The leading voice for excellence in public finance
The leading voice for excellence in public finance

Thought Leadership Thursday

We Help Parents Save More When We Incentivize Them to Start Early


Thought Leadership Thursday Article

We Help Parents Save More When We Incentivize Them to Start Early
September 21, 2023
State Treasurer
State of Illinois

Dear Colleagues,

For parents, the word early is loaded with meaning. Pregnant mothers are encouraged to seek prenatal care early in their pregnancy. Sleep-deprived parents hope that their newborn might start sleeping through the night as early as possible. Recently, the word early took on new meaning for me when my twin boys, Theo and Max, were born early. Theo spent nearly eight weeks in the NICU but, thanks to the tremendous care he received, he’s now thriving at home.

Starting early – be it with prenatal care, good sleep, or with life itself – can have a tremendous impact. So too can the impact of starting to save early for college. As the Senior Vice President of NAST, the Past Chair of CSPN, and the Administrator of Illinois’ two 529 College Savings Plans, Bright Start and Bright Directions, I’m convinced that helping families start saving early in their child’s life is one of the most powerful ways we can help them achieve their educational savings goals.

It’s common sense that saving earlier is better than saving later. To understand just how much better it can be to start early, let’s imagine two families. For each of these examples, let’s assume an annual return of 5%. The first family starts saving $100 a month from the day their child is born. By the time the child is ready for college, their account has grown to around $38,000. Of that, more than $16,000 is earned through compound interest alone.

Now imagine a second family that delays opening a 529 account until their child turns 7, when they start saving $100 a month. When their child enters college, they’ll have approximately $20,000, or $18,000 less than the family that started saving at birth.

By starting at birth, the first family is somewhat rare. The first months and years of a child’s life can be busy and challenging ones, especially if, like me, you’re the father of newborn twin boys with a round-the-clock eating schedule. It’s hardly surprising that it can take parents a few years to start saving for higher education. According to data from ISS Market Intelligence, the average parent opens a 529 account when their child is approximately 7 years old, with only 25% of accounts opened for children ages 0-2.

This average delay of 7 years can be terribly costly. Of course, it’s not hard to understand why many parents don’t start saving until age 7. Young children can be very expensive, between diapers, formula, daycare, and so much else. Especially in those early years, $100 a month may not be easy to come by.

Nevertheless, small amounts can make a large difference when compounded over time. Take, for example, a third family that saves $30 a month when their child is born and then $100 a month starting at age 7. When their child is ready for college, they’ll have approximately $25,000 saved – or $5,000 more than the second family that started saving at age 7.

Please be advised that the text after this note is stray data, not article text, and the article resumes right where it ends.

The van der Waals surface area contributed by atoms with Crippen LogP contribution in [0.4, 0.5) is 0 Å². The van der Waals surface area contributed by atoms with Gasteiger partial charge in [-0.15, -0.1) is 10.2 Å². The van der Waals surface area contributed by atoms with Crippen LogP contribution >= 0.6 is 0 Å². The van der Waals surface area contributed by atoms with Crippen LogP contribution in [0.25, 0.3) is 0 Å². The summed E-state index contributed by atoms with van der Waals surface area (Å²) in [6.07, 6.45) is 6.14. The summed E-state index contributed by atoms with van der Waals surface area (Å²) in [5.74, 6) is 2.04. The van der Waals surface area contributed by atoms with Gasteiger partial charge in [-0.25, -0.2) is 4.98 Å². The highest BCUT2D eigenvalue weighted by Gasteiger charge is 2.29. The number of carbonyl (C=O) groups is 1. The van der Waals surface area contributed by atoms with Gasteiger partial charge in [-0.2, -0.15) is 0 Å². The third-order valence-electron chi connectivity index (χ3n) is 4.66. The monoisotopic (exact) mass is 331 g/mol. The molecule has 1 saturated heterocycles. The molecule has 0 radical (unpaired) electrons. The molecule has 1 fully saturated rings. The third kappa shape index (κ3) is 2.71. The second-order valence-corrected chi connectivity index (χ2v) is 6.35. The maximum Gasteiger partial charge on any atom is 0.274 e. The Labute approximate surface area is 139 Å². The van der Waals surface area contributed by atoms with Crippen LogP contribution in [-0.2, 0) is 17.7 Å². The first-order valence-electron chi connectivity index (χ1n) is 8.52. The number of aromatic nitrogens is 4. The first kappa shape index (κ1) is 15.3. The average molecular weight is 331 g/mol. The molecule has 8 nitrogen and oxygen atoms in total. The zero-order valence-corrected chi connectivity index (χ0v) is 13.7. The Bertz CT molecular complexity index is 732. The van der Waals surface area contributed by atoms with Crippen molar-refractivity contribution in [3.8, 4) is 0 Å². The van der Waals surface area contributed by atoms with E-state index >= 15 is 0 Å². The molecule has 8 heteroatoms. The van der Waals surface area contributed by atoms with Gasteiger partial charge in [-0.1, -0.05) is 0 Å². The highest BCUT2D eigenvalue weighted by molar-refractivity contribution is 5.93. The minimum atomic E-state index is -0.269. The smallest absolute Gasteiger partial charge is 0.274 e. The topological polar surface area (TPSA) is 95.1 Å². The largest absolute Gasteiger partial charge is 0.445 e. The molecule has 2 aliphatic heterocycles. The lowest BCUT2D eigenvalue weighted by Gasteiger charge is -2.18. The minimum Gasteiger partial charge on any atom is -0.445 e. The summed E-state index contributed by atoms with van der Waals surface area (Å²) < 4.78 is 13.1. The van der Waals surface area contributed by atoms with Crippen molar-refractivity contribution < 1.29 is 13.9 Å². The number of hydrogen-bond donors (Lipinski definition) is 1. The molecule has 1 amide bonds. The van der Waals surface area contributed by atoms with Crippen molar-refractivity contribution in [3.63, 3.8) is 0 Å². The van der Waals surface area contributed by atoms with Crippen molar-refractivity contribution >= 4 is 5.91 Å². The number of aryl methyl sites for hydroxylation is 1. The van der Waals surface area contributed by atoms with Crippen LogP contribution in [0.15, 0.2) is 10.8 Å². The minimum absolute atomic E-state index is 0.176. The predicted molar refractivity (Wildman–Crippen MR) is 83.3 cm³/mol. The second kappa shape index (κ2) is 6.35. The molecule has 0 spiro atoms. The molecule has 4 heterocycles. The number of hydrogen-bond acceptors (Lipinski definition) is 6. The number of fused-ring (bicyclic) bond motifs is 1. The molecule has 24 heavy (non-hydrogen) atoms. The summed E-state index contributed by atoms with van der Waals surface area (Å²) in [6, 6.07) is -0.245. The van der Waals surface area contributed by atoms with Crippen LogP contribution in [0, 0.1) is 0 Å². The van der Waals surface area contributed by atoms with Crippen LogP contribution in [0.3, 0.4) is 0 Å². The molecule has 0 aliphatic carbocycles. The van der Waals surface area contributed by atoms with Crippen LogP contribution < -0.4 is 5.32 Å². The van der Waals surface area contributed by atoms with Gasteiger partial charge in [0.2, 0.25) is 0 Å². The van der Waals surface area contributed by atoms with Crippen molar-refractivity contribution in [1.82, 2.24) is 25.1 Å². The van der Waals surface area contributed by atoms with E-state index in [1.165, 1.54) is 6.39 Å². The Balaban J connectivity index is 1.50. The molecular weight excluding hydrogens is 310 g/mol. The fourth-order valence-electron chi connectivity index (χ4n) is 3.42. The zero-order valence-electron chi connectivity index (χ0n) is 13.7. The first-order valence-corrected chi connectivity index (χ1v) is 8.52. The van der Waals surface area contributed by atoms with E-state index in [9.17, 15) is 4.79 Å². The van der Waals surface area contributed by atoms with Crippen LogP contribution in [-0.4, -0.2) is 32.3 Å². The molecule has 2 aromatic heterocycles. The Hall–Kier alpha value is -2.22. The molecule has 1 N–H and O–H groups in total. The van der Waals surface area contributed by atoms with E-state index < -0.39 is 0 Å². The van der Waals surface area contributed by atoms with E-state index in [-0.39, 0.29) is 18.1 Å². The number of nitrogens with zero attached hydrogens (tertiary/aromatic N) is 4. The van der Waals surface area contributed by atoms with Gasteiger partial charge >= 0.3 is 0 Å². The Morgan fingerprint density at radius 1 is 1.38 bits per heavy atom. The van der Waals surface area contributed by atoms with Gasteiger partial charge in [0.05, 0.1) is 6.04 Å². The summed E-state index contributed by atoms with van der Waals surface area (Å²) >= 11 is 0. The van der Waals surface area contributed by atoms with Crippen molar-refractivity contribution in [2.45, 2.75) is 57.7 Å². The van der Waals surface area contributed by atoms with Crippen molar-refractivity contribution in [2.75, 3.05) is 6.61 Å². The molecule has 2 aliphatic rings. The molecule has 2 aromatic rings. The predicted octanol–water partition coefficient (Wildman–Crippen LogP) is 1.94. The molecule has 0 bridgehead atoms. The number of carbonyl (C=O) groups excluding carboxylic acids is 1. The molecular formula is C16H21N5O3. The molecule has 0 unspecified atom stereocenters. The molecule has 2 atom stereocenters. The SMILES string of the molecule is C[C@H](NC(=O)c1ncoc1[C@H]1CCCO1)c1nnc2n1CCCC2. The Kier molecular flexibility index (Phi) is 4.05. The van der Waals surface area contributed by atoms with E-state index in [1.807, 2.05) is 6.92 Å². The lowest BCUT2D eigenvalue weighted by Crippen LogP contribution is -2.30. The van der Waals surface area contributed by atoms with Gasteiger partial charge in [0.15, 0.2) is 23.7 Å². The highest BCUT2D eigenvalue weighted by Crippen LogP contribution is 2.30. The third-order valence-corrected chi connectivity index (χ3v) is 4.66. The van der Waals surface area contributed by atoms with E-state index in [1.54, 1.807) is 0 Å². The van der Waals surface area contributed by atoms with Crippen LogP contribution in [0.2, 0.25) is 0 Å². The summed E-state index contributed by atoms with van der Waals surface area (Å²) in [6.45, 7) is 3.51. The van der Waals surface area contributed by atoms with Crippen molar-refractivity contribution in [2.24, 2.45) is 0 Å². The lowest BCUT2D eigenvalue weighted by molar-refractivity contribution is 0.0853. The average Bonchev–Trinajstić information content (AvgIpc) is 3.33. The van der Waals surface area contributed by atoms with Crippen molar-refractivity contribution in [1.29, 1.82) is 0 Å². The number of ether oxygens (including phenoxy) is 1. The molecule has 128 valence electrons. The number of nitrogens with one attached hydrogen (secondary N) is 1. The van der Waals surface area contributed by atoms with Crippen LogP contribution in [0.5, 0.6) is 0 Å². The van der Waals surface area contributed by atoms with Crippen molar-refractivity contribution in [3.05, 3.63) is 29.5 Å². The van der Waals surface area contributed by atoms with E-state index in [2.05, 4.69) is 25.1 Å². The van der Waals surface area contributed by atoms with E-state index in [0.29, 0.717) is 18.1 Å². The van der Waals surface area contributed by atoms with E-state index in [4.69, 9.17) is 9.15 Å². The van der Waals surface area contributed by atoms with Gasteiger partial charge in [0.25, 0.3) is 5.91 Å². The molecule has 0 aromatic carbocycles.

To help parents realize the full potential of college savings plans, we need to help them start saving earlier. Marketing and outreach certainly play a role but so do financial incentives to induce stressed and cash-strapped parents to start saving earlier than they might otherwise. In the SEED OK experiment, researchers evaluated the impact of offering parents an Oklahoma 529 College Savings Plan at birth with an initial deposit of $1,000. By age 14, families in the experimental group were nearly 5 times more likely to open a 529 account than parents in the control group.

As of 2022, as described in CSPN’s National Compendium of 529 Plan Efforts to Help Families Save, 9 states provide monetary incentives to families for opening a 529 account. Oregon, for example, offers $25 to parents who open an account before their child’s first birthday. Colorado offers $100 to families who open an account before their child’s fifth birthday.

This year in Illinois, we proudly launched Illinois First Steps – a statewide Children’s Savings Account (CSA) program funded by the Illinois General Assembly. Through First Steps, any Illinois child born or adopted on or after January 1, 2023, is eligible for a free $50 deposit when they open an IL 529 College Savings account. Parents have until age 10 to claim the $50 deposit.

We believe Illinois First Steps will be a great way to incentivize more parents to save and to encourage them to start saving earlier than they otherwise would. Of course, we want to reach out to all parents, not just those with newborn children. To incentivize the broad range of Illinois parents to start saving, we’re also working with our research partners at the University of Chicago on a randomized control trial testing the effect of offering $10, $50, or $100 incentives on opening an account and, later this year, we look forward to sharing the results with our CSPN colleagues.

As the old commercial used to say, "I’m not just the President, I’m also a client." Although my new twin boys came early, I was ready and had already opened an IL 529 account for each of them. College savings is my job and my passion, and I want my kids to grow up knowing they have college savings set aside for them. Our job now, as I see it, is to help many more parents start saving for their children’s future, and to help them start as early as possible.


Hon. Michael W. Frerichs
Illinois State Treasurer
NAST Senior Vice President

NAST Thought Leader Thursday banner